With a shore length of about 270 km, Lake Constance is the third largest lake in Central Europe. The largest part of it, about 170 km, is in Germany, about a quarter in Switzerland and about 10% in Austria. The lake lies at just under 400 meters above sea level.
The Lake Constance Cycle Path follows the shoreline almost everywhere. Only on the Bodanrück, on the southern shore of Lake Überlingen, the Marienschlucht is reserved for pedestrians. Here – in Wallhausen – you have to strain yourself on the ridge, before it goes down to the town of Bodman along the Dettelbach.
The official Lake Constance bike path logo is uniformly a cyclist with a blue rear wheel in all three countries Germany, Austria, Switzerland. However, the quality and visibility of the bike path signs varies greatly. In Germany, it is easy to miss a signpost in some places and go off the bike path. Due to the green-on-white optics, the readability is somewhat suboptimal.
On the short Austrian section of the Lake Constance cycle path, confusion is most common.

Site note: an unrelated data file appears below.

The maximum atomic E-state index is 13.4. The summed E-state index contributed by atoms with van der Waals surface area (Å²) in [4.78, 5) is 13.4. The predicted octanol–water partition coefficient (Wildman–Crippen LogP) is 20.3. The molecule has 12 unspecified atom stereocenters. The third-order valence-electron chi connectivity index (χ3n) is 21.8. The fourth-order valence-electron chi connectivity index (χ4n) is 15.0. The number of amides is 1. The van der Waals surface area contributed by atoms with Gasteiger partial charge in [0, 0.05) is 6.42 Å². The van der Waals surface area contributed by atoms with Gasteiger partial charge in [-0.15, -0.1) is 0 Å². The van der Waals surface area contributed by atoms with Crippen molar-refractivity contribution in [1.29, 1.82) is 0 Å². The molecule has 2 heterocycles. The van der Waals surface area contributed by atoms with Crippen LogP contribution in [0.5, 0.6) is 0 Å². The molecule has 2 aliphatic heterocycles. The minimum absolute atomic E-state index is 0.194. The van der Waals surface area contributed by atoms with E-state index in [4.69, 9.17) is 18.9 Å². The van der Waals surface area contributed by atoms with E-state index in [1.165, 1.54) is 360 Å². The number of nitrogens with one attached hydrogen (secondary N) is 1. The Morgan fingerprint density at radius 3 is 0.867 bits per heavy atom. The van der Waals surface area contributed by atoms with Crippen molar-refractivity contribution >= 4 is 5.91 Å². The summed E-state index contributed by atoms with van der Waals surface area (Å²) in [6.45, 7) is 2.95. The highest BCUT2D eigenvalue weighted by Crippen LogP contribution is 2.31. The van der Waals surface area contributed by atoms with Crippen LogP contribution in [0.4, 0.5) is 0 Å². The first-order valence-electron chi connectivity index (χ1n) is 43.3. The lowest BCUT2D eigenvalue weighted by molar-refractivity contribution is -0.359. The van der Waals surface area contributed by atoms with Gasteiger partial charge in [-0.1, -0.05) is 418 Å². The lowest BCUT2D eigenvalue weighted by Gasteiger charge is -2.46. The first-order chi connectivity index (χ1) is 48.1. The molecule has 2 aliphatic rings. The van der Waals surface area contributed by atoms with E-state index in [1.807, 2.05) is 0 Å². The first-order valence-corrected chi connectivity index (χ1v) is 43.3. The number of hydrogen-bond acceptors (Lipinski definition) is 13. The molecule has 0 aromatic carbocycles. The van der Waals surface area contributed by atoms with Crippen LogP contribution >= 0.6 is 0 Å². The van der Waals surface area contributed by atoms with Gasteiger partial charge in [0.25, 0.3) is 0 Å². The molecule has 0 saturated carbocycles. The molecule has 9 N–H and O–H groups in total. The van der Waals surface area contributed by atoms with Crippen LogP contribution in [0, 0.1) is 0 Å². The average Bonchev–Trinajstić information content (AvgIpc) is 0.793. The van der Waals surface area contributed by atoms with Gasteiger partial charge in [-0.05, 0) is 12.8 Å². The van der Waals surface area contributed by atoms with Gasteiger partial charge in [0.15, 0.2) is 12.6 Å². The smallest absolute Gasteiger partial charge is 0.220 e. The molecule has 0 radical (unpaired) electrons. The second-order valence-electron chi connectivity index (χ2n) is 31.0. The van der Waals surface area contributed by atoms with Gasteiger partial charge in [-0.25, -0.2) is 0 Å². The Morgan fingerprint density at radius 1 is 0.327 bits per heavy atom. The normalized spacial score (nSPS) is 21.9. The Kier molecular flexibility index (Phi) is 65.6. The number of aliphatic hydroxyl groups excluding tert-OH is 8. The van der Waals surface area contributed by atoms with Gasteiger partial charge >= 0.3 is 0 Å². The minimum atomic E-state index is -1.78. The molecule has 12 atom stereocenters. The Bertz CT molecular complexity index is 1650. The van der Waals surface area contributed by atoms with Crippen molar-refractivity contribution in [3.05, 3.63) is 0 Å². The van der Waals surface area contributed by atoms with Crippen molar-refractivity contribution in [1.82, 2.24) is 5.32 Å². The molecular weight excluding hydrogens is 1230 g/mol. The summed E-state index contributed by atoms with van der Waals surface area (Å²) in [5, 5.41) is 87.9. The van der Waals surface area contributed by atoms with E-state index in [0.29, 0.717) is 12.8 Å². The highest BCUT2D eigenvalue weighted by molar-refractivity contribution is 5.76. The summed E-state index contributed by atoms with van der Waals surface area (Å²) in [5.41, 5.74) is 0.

Signposting in Switzerland is almost impeccable. Here the signposts – bright red with white lettering and large logo – are perfectly legible. Here you follow the Veloroute 2 (Rhine Route), which follows the Rhine from Andermatt in Central Switzerland to Basel and is identical to the Lake Constance Cycle Path on the stretch from Rheineck to Stein am Rhein. The only time you should pay attention is when you approach the German border. Here, shortly before Constance, Veloroute 2 follows the course of the border on Swiss territory, so that you might drive around Constance completely under certain circumstances.
Topography of the Lake Constance Cycle Path
Around the Upper Lake, the Lake Constance cycle path runs largely flat and is also well suited for children.
Along the romantic Untersee there are some short slopes, but even here the course is not a problem.
If you follow the main route of the Lake Constance Cycle Path around Lake Überlingen from Constance via Radolfzell to Überlingen, the route is practically flat.
Only if you go over the Bodanrück via Wallhausen, Liggeringen and Bodman, that is more demanding. For more athletic people, the winding Schiener Berg on the Höri, which is the peninsula on Lake Constance, presents an exciting challenge.